In December 2016, we released our Airbnb Policy Tool Chest, a resource for governments to consider as they draft or amend rules for home sharing. The Policy Tool Chest compiled a year’s worth of concrete lessons learned through partnering with governments under the three principles of: making data available; paying our community’s fair share of hotel and tourist taxes; and developing public policy solutions to help governments put in place new rules for this new activity.
Since we published the Policy Tool Chest in December, we have built significant momentum, forging new partnerships and agreements with governments and other communities around the world. In just the past week, we formalized a regulatory path enabling us to begin collecting and remitting taxes in Mexico City. We believe this approach will represent a model for use across Latin America and the May 11 announcement was attended by representatives of other Mexican states that are interested in learning more about the approach. We also signed an agreement with the US city of Memphis to begin collecting and remitting taxes there, and an agreement with the Brazilian city of Campina Grande to help it scale up its accommodations and take full economic advantage of its June St. John’s Festival, which brings 1 million visitors to the city annually.
The original Policy Tool Chest focused on four sets of policy options for consideration, including tax collection, being good neighbors, accountability, and transparency and privacy. We are pleased to provide this “2.0” update on progress made in several of these areas and others over the past six months:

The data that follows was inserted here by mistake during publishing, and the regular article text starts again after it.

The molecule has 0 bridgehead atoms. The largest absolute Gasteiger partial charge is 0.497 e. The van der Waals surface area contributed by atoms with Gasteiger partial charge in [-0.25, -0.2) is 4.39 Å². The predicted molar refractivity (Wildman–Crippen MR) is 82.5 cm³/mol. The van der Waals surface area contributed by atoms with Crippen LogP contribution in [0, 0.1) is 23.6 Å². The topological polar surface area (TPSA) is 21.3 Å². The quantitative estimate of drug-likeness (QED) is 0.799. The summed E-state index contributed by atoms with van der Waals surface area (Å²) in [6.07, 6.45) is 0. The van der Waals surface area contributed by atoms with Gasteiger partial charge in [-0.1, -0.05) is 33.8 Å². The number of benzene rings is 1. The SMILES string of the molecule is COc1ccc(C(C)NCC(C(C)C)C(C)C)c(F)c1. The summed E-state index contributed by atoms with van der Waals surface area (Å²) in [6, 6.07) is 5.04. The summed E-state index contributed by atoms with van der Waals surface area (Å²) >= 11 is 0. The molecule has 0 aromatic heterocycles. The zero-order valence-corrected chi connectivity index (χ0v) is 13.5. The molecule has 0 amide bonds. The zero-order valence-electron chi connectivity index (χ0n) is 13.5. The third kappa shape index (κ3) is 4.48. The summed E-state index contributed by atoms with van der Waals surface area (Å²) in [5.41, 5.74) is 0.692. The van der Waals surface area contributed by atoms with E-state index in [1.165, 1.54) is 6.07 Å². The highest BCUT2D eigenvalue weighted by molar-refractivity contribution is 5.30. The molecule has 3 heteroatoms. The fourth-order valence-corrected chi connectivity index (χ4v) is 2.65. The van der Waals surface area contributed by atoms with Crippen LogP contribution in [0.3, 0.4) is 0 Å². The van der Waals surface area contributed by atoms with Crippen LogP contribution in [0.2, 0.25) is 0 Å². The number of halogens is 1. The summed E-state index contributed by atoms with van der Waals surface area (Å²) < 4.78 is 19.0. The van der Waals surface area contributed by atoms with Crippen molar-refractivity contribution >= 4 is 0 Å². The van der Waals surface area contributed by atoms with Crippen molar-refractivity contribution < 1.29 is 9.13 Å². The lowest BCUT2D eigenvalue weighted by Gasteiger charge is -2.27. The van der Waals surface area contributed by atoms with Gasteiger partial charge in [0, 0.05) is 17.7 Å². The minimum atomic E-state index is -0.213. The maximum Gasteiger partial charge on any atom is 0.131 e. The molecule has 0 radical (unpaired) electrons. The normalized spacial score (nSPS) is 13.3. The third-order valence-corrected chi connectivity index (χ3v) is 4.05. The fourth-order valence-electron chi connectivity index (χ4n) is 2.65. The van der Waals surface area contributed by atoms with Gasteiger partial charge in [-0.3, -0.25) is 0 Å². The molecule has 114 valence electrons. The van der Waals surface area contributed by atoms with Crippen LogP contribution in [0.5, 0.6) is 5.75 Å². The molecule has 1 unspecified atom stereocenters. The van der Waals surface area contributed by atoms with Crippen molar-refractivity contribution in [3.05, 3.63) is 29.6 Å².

RAPID EXPANSION OF TAX COLLECTION. As of May 15, Airbnb has entered into tax partnerships with more than 275 jurisdictions, and collected and remitted nearly a quarter of a billion dollars in hotel and tourist taxes globally, increases from about 200 jurisdictions and $110 million as of December 2016.
21ST-CENTURY ACCOUNTABILITY TOOLS. Airbnb teams including engineers and designers have developed a series of tools that streamline interactions between our hosts and our government partners, make compliance easier for hosts, and make enforcement easier for local administrators. New registration systems are now online, or coming online in a range of US and European cities, as are new products to help with enforcement. We also have introduced new measures to further protect our community from online scammers.
PROMOTING MORE SUSTAINABLE TOURISM. We have worked with local governments, NGOs and our host community to develop strategies that sensitively promote tourism beyond the most popular sights in cities, as well as in rural areas where less tourism infrastructure exists. And, we have helped governments take full economic advantage of hosting major events without building expensive new infrastructure. We were pleased to see the secretary-general of the UN World Tourism Organization recognize that home sharing “is bringing in new waves of travelers that have not been seen before.”